- The subsidies are tax credits – but you don’t have to wait until tax season.
- Subsidy availability hasn’t changed, despite the efforts to repeal the ACA.
- The subsidies are larger than ever, due to the cost of CSR being added to silver plan rates.
- But subsidies will decrease in some areas in 2019, so shop carefully during open enrollment.
- Average subsidy-eligible enrollees get most of their premiums covered.
- Premium subsidies don’t apply to supplemental coverage.
- Cost-sharing reductions are a different type of ACA subsidy.
If you’re worried about the cost of health insurance premiums in the exchanges, it might help to know that – thanks to the law’s generous subsidies — your premiums could end up a lot lower than you expect.
More than half of the uninsured don’t know that financial assistance in the form of subsidies is available in the exchanges. A few more quick facts about Obamacare subsidies:
- The subsidies are tax credits, which means you can opt to pay full price for your coverage (purchased through the exchange) each month, and then get your tax credit when you file your tax return. But unlike other tax credits, the subsidies can be taken throughout the year, paid directly to your health insurer to offset the cost of your coverage.
- The subsidies are still available. The GOP spent much of 2017 trying to repeal the ACA, but were unsuccessful (with the exception of the repeal of the individual mandate penalty as part of the GOP tax bill that was enacted in December 2017; people who are uninsured in 2019 will not be penalized unless they’re in a state that has its own mandate).
- One thing that has changed, however, is the size of premium subsidies. Premium subsidies are larger than they used to be, due to the general increase in premiums in 2017 and 2018, as well as the way the cost of cost-sharing reductions (CSR) was added to premiums. In most states, subsidies were significantly larger for 2018 than they were in 2017, resulting in millions of people having access to free bronze plans, and/or gold plans that are significantly less expensive than they were the year before. This will continue to be the case in 2019, but the disproportionately large premium subsidies will be even more widespread (for example, Colorado, North Dakota, and Vermont did not allow insurers to add the cost of CSR to silver plan rates for 2018, but are doing so for 2019. This will result in higher silver plan premiums, and correspondingly larger premium subsidies).
- While still disproportionately large, subsidies will decline slightly in many areas in 2019. Subsidy amounts are based on the cost of the benchmark plan (the second-lowest-cost silver plan) in each area. Across the 39 states that use HealthCare.gov, average benchmark premiums are decreasing by 1.5 percent for 2019. That comes with a corresponding decrease in subsidy amounts, although there’s plenty of state-to-state variation: Average benchmark rates are increasing by 20 percent in North Dakota, and decreasing by 26 percent in Tennessee. But although average benchmark premiums in HealthCare.gov states are decreasing slightly, overall average premiums nationwide are increasing slightly, by a little less than 3 percent. That makes it particularly important for people to shop around during open enrollment, as they might find that their net (after-subsidy) premium is higher than they were expecting. Part of the reason for the decrease in benchmark premiums is the influx of insurers that are joining the exchanges for 2019, some of which are undercutting existing insuers on price — yet another reason to shop carefully during open enrollment, as there might be new plans offering a better value than you have this year.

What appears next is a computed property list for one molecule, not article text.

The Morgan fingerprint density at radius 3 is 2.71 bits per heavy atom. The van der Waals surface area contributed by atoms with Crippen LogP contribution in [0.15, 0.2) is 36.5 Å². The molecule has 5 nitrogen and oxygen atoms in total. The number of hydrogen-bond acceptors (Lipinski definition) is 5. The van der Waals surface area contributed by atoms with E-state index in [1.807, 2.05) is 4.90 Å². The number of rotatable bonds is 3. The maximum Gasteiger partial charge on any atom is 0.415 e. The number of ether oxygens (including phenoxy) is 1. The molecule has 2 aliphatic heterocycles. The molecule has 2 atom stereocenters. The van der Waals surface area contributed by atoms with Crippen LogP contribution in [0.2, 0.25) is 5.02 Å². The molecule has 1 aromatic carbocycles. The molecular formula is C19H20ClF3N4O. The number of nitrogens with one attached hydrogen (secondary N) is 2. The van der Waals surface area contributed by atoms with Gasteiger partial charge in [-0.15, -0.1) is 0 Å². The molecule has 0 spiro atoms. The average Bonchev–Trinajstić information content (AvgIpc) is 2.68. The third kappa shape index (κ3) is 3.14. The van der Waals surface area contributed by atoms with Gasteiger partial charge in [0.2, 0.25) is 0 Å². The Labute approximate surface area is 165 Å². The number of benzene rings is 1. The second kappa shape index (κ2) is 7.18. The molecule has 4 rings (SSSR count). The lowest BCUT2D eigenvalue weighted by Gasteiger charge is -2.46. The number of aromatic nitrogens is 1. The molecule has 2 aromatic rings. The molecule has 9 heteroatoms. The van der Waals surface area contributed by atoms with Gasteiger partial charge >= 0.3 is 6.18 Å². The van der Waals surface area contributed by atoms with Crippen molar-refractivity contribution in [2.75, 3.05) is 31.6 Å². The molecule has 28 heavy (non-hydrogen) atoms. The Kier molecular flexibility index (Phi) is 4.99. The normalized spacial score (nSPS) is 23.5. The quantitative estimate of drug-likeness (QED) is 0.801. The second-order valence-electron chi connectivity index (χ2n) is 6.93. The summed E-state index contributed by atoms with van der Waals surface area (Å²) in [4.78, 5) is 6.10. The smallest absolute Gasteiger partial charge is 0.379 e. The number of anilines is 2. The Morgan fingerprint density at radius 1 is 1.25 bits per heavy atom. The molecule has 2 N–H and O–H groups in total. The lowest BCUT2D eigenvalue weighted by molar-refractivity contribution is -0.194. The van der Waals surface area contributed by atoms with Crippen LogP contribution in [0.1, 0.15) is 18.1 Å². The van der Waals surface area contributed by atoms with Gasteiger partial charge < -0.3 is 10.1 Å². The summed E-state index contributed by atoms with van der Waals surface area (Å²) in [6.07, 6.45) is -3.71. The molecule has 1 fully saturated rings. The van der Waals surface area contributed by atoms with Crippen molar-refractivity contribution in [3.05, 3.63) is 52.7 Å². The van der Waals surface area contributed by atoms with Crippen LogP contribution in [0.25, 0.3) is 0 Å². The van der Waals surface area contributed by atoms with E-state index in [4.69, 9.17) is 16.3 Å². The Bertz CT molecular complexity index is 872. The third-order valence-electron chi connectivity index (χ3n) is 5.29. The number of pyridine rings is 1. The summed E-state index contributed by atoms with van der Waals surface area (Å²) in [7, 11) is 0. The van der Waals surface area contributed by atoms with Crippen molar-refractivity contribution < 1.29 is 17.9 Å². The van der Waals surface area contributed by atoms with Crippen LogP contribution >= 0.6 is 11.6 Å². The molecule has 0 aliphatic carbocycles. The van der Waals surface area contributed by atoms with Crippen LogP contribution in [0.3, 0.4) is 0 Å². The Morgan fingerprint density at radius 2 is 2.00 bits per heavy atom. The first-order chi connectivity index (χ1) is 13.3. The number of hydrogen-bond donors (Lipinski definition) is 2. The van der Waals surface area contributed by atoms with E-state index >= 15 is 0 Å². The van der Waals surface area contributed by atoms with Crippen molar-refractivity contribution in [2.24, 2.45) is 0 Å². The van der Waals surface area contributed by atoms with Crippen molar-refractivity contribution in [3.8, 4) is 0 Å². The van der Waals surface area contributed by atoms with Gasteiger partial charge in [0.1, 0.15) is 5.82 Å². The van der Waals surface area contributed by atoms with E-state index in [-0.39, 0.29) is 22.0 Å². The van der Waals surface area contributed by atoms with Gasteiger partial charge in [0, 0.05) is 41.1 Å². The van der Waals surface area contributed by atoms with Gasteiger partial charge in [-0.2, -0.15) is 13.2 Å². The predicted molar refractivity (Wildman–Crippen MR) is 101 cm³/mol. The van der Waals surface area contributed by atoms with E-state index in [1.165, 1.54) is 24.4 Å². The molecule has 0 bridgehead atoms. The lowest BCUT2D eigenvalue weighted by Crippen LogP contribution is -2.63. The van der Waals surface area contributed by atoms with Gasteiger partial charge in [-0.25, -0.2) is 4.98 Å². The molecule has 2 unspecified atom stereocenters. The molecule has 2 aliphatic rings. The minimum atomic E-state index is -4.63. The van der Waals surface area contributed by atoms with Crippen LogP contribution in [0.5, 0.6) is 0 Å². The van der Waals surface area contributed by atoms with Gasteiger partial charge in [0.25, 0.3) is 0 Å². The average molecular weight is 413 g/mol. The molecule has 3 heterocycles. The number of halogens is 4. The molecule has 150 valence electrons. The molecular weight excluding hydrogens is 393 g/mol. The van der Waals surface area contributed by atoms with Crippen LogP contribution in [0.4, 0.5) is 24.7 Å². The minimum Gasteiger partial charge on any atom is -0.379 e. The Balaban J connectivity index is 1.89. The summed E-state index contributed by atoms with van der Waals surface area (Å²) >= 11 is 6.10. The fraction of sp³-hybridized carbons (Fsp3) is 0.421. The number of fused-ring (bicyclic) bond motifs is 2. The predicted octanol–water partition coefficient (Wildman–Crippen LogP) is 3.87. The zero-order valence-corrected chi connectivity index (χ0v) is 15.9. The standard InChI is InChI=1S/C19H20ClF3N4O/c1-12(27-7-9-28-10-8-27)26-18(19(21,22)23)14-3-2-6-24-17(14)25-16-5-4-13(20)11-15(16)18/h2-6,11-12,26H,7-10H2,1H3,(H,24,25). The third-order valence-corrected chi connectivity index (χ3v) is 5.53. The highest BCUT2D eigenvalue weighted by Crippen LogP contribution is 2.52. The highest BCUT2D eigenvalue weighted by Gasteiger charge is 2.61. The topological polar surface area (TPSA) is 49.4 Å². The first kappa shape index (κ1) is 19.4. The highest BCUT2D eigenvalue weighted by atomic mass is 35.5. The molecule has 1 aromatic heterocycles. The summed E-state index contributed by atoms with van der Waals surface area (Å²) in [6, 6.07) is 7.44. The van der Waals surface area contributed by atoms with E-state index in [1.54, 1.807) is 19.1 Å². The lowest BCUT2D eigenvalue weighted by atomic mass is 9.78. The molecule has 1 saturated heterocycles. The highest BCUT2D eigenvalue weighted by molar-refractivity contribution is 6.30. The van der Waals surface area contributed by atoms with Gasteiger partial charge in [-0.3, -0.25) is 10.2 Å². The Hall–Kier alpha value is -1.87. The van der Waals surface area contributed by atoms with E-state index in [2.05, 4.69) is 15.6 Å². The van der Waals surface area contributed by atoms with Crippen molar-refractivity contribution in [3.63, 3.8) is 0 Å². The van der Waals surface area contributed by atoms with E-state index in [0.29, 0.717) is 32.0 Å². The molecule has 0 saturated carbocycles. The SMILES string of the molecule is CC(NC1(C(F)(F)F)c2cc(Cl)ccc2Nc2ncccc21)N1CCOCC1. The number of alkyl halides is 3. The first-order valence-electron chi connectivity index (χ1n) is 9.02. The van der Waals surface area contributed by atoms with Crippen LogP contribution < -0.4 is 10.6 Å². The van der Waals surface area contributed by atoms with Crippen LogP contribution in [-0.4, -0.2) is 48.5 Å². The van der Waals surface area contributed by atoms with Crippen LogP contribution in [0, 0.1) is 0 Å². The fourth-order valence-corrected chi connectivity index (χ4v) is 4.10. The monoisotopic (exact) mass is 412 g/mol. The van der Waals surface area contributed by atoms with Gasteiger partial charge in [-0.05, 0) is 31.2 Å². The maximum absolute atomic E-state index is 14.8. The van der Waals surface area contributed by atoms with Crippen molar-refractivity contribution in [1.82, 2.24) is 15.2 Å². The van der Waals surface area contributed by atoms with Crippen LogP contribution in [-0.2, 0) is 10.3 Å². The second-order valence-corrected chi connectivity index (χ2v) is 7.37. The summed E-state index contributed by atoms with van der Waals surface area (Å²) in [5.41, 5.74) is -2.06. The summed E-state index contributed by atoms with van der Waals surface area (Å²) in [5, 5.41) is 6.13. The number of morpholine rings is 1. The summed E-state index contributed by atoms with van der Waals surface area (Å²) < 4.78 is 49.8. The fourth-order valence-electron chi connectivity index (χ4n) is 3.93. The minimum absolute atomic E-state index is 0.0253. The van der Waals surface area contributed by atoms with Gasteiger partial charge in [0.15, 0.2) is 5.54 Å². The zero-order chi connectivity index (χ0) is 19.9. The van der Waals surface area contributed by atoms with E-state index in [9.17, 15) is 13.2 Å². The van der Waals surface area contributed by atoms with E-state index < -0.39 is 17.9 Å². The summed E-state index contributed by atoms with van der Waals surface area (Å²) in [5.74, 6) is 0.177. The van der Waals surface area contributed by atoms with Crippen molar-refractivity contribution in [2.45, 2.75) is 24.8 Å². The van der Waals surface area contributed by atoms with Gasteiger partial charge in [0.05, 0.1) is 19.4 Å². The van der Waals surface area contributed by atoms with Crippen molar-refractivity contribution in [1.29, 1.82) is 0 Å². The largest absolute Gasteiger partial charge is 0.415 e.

- The subsidies cover the majority of the premiums for people who are subsidy-eligible. 87 percent of the people who were enrolled in exchange plans nationwide as of early 2018 were receiving premium subsidies. And the subsidies covered an average of 87 percent of their premium costs. The average after-subsidy premium paid by the 9.2 million enrollees who were receiving premium subsidies in early 2018 was only $77/month.
- Premium subsidies don’t apply to supplemental coverage, including accident supplements, adult dental/visions plans (or pediatric dental/vision plans that are sold separately from metal coverage, as opposed to being embedded in the medical plan), critical illness plans, or stand-alone prescription drug insurance (but there are free prescription drug discount plans available). Subsidies also cannot be used to purchase short-term health insurance.
- Subsidies can lower your premium significantly, but the ACA also provides subsidies that can reduce your cost sharing. And even though the Trump Administration stopped reimbursing insurers for the cost of those cost-sharing subsidies, the benefits are still available to eligible enrollees (53 percent of the people who signed up for 2018 plans through the exchanges nationwide are receiving cost-sharing subsidies). The workaround that states and insurers developed to account for the lack of federal funding is what’s driving the larger premium subsidies described above.
It pays to calculate your subsidy!